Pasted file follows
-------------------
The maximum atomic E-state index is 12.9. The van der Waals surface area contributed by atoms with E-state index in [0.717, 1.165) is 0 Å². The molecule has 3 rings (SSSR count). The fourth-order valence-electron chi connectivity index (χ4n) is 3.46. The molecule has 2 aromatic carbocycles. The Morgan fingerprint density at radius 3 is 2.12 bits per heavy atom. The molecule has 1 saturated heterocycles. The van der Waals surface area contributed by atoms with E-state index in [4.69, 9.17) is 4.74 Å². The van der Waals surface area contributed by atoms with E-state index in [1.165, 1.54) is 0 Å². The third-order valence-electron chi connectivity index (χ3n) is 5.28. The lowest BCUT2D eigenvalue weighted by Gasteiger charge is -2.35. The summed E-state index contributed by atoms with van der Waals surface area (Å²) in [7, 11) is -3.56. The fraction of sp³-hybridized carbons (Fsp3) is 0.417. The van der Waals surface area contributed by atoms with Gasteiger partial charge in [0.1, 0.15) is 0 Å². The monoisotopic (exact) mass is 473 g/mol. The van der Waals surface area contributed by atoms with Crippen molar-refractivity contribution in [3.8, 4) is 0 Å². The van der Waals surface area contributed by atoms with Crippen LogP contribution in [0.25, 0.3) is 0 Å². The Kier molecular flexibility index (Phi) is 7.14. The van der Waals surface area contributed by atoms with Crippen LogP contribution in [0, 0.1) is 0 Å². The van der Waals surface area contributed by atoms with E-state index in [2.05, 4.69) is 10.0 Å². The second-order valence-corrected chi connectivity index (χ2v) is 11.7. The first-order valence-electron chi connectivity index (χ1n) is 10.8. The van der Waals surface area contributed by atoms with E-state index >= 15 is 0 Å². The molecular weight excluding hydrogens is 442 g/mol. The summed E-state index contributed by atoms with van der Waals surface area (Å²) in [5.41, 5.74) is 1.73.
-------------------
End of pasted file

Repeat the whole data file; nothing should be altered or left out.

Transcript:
The maximum atomic E-state index is 12.9. The van der Waals surface area contributed by atoms with E-state index in [0.717, 1.165) is 0 Å². The molecule has 3 rings (SSSR count). The fourth-order valence-electron chi connectivity index (χ4n) is 3.46. The molecule has 2 aromatic carbocycles. The Morgan fingerprint density at radius 3 is 2.12 bits per heavy atom. The molecule has 1 saturated heterocycles. The van der Waals surface area contributed by atoms with E-state index in [4.69, 9.17) is 4.74 Å². The van der Waals surface area contributed by atoms with E-state index in [1.165, 1.54) is 0 Å². The third-order valence-electron chi connectivity index (χ3n) is 5.28. The lowest BCUT2D eigenvalue weighted by Gasteiger charge is -2.35. The summed E-state index contributed by atoms with van der Waals surface area (Å²) in [7, 11) is -3.56. The fraction of sp³-hybridized carbons (Fsp3) is 0.417. The van der Waals surface area contributed by atoms with Gasteiger partial charge in [0.1, 0.15) is 0 Å². The monoisotopic (exact) mass is 473 g/mol. The van der Waals surface area contributed by atoms with Crippen molar-refractivity contribution in [3.8, 4) is 0 Å². The van der Waals surface area contributed by atoms with Crippen LogP contribution in [0.25, 0.3) is 0 Å². The Kier molecular flexibility index (Phi) is 7.14. The van der Waals surface area contributed by atoms with Crippen LogP contribution in [0, 0.1) is 0 Å². The van der Waals surface area contributed by atoms with E-state index in [2.05, 4.69) is 10.0 Å². The second-order valence-corrected chi connectivity index (χ2v) is 11.7. The first-order valence-electron chi connectivity index (χ1n) is 10.8. The van der Waals surface area contributed by atoms with E-state index >= 15 is 0 Å². The molecular weight excluding hydrogens is 442 g/mol. The summed E-state index contributed by atoms with van der Waals surface area (Å²) in [5.41, 5.74) is 1.73.